Because we considered ourselves internationalists, we began to look at the world from a deeper perspective than most people that considered themselves black nationalists as well as many others on the left at the time.
HB: What did the Panthers believe was the motive for US foreign policy?
MAJ: I remember very early in the party’s history, an article in the BPP paper by George Murray, (the former Minister of Education and an instructor at San Francisco State University). He set forth the real basis for the US intervention and occupation in Vietnam. He explained that the US capitalists were in search of raw materials that existed in Vietnam like bauxite, which is used to make aluminum and that car companies used to make bumpers, and so on. This was a very powerful argument—particularly when you think about what is happening today in Iraq.
People of the so-called right claim that the US is entering Iraq to promote democracy and get rid of a dictator. It’s far more reasonable if you understand US history -- especially with the Vietnam situation -- that the rulers are interested in oil as a natural resource; as an economic bulwark against the loss of this resource. That’s more probable than the claim about democracy and the anti-dictator stance that the state has used. When you have some inkling of US history, you understand that for all intents and purposes, there’s never been a dictator that the Americans didn’t like, especially when they are one of the many doing the US’ bidding.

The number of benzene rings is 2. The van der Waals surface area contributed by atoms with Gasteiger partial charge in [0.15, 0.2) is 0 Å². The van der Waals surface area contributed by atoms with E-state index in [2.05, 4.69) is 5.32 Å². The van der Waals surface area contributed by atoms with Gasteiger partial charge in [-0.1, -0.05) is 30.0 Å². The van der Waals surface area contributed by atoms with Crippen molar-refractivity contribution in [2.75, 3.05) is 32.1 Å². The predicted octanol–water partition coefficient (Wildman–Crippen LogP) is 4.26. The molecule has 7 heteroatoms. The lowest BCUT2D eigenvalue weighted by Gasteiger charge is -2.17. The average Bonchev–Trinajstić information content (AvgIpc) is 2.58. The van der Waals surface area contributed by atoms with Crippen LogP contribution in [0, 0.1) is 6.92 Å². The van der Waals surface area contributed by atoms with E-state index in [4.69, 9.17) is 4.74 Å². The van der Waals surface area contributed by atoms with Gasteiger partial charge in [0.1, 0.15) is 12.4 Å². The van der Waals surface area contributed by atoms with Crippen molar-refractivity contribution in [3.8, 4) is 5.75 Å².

HB: Many today are criticizing George Bush and his foreign policy. Today it would seem Clinton has been able to kill more Iraqi children with his sanctions than both Pres. Bush’s have been able to do combined. Furthermore Clinton named an illegal bombing attack on Iraq in late 1998 “Operation Desert Fox” after a famous WWII Nazi general (obviously much admired by the US ruling class). How do you think relations with Iraq would be different today if Gore was President instead of Bush?